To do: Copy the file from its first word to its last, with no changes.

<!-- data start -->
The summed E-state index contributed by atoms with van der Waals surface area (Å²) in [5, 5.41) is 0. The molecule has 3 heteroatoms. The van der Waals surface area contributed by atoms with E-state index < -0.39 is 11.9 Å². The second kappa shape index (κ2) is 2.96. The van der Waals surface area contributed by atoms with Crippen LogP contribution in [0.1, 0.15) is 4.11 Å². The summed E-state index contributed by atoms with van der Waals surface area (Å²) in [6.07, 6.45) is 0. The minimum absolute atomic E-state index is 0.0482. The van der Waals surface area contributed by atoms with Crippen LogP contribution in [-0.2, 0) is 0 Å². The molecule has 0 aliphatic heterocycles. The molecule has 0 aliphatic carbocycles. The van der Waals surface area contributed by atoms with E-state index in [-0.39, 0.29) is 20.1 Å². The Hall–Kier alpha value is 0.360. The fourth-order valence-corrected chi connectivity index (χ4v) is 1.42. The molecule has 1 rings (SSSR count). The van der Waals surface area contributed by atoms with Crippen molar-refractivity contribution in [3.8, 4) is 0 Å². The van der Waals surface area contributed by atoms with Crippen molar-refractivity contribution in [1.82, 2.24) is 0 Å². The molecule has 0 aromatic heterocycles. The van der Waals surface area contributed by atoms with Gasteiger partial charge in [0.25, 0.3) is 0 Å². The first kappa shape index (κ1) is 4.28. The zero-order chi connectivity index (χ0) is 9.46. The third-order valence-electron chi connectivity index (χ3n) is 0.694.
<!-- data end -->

The summed E-state index contributed by atoms with van der Waals surface area (Å²) in [5, 5.41) is 0. The molecule has 3 heteroatoms. The van der Waals surface area contributed by atoms with E-state index < -0.39 is 11.9 Å². The second kappa shape index (κ2) is 2.96. The van der Waals surface area contributed by atoms with Crippen LogP contribution in [0.1, 0.15) is 4.11 Å². The summed E-state index contributed by atoms with van der Waals surface area (Å²) in [6.07, 6.45) is 0. The minimum absolute atomic E-state index is 0.0482. The van der Waals surface area contributed by atoms with Crippen LogP contribution in [-0.2, 0) is 0 Å². The molecule has 0 aliphatic heterocycles. The molecule has 0 aliphatic carbocycles. The van der Waals surface area contributed by atoms with E-state index in [-0.39, 0.29) is 20.1 Å². The Hall–Kier alpha value is 0.360. The fourth-order valence-corrected chi connectivity index (χ4v) is 1.42. The molecule has 1 rings (SSSR count). The van der Waals surface area contributed by atoms with Crippen molar-refractivity contribution in [3.8, 4) is 0 Å². The van der Waals surface area contributed by atoms with Crippen molar-refractivity contribution in [1.82, 2.24) is 0 Å². The molecule has 0 aromatic heterocycles. The van der Waals surface area contributed by atoms with Gasteiger partial charge in [0.25, 0.3) is 0 Å². The first kappa shape index (κ1) is 4.28. The zero-order chi connectivity index (χ0) is 9.46. The third-order valence-electron chi connectivity index (χ3n) is 0.694.